Tuesday, September 16, 2003, Chandigarh, India

National Capital Region--Delhi


M A I N   N E W S

Dara, 12 others convicted for killing Staines
Sentence on September 22

Bhubaneswar, September 15
A Khurda Sessions Court today pronounced Dara Singh and 12 others guilty of burning alive Australian Missionary Graham Stewart Staines and his two sons Phillips (11) and Timothy (7) in the Keonjhar forests four years ago. District and Sessions Judge Mahendra Nath Pattnaik would deliver the sentence on September 22.

Staines and his two sons were burnt alive while they were asleep in their vehicle on the night of January 22, 1999, at Manoharpur village in Orissa’s Keonjhar district, where they had gone to attend an annual jungle camp. All 13 accused were found guilty of criminal conspiracy, unlawful assembly, rioting with deadly weapons, arson, mischief using fire and other explosive substances and murder.

The Judge, however, acquitted Anirudh Dandpat alias Andha Nayak due to lack of substantial evidence against him.

There was high security in the jam-packed court room where the judge delivered the verdict in the 28-month trial.

The 13 convicted in the Staines murder case were Dara Singh, Rajat Kumar Das, Mahendra Hembram, Renta Hembram, Ozen Hansda, Kartik Luhar, Rabi Soren, Dayanidhi Patra, Mahadev Mahant, Harish Mahant, Thuram Ho, Surath Nayak and Umakanta Bhoi.

Bhoi, who was earlier released on bail by a lower court in the case, was immediately taken into judicial custody and sent to jail along with the other accused. The accused, except Dayanidhi Patra, were taken to Chowdar Circle jail, about 45 km from here under tight security after the judgement.

Mr Dayanidhi Patra, who had been kept isolated from Dara Singh on security ground for revealing Dara’s role in torching Staines’ vehicle before the trial court during deposition, was sent to Bhubaneswar Special Jail.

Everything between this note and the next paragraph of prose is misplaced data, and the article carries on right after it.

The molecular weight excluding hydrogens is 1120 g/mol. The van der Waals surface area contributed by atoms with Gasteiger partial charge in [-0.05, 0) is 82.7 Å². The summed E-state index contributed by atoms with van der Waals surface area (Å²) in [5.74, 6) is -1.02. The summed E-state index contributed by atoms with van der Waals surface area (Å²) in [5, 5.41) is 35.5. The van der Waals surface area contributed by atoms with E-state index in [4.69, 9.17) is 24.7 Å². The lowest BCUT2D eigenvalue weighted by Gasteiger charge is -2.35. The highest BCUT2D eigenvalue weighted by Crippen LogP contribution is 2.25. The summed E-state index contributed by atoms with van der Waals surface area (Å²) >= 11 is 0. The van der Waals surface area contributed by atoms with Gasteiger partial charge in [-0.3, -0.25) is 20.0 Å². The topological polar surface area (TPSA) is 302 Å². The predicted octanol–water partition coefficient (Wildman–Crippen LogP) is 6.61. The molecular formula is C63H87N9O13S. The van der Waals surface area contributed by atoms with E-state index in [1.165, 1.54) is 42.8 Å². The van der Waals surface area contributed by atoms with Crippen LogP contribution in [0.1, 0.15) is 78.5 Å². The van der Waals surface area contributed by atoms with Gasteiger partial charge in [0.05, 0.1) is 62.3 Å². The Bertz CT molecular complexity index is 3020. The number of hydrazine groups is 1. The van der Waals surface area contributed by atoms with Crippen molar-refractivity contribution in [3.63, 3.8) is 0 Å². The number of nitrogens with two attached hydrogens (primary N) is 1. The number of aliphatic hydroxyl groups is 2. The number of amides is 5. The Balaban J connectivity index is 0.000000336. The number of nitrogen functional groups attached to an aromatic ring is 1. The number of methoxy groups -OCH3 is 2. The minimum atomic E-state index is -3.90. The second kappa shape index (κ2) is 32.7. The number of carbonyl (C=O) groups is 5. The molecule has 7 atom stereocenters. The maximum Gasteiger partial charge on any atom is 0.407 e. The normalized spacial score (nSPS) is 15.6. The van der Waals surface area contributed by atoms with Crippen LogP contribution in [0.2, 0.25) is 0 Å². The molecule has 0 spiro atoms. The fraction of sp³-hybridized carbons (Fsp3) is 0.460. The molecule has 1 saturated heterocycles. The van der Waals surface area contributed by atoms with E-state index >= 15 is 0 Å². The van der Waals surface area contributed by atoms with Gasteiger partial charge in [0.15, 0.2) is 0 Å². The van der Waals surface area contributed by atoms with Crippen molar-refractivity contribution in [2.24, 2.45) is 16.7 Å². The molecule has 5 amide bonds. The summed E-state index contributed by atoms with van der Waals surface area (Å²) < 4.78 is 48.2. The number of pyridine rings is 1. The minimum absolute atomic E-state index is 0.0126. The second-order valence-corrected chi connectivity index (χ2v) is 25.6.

They were all convicted under Sections 120, 120(b) 148, 435, 436, 149 and 302 of the Indian Penal Code (IPC).

Ms Gladys June Staines, the widow of Graham Stewart Staines, residing in Baripada in Mayurbhanj district said the judiciary had discharged its duty faithfully and efficiently.

Reacting to the judgement by the CBI designated court in Bhubaneswar in the murder case, Ms Gladys said, “forgiveness is the process of healing”, which she had already given, she added.

“Now the law of the land has to do its part,” she said, but refused to comment when asked whether she was satisfied with the judgement.

The trial of the case took almost 28 months and 18 days with 117 hearings since March 1,2001. As many as 80 witnesses, 55 of them prosecution and the rest 25 defence witnesses, deposed before the trial court in the case.

Dara Singh’s counsel Bana Mohanty while expressing dissatisfaction over the judgement, said they would move the High Court and if possible the Court against the verdict. On the other hand CBI counsel K Sudhakar said he was satisfied with the judgement, pronounced by the trial court.

CBI counsel termed the verdict as a “victory” for them.

A diplomat of the Australian High Commission in India, Mr Mark Webslor, who was present in the court, also expressed his satisfaction over the judgement.

“The Australian government had taken keen interest in the case and I have come here on behalf of the High Commission. I came to hear the verdict and accordingly will intimate the Australian government”, he said.

The CBI had chargesheeted 18 persons in the case of whom three - Ghanashyam Mahanta, Ramajan Mahanta and Budhi Nayak - were still absconding. A juvenile accused, Chenchu Hansda, had already been convicted in a juvenile court and sent to a probation home.

Dara, who is facing trial in two other major cases in Mayurbhanj district — murder of a Catholic priest Arul Doss at Jamubani village on September 1, 1999, and slaying of Shaikh Rehman, a Muslim trader, in the Padiabeda weekly market in the last week of August 1999, was absconding for over a year after the Manoharpur incident.

However, he was nabbed in a forest in the same district on January 31, 2000.

After the CBI took over the investigation from the state Crime branch, charges were framed against the accused persons on September 4, 2000.

The trial commenced in the designated CBI court on March 1, 2001.

The case, which according to legal experts would go down in the state’s judicial history as one of the longest, had attracted international attention. — Agencies

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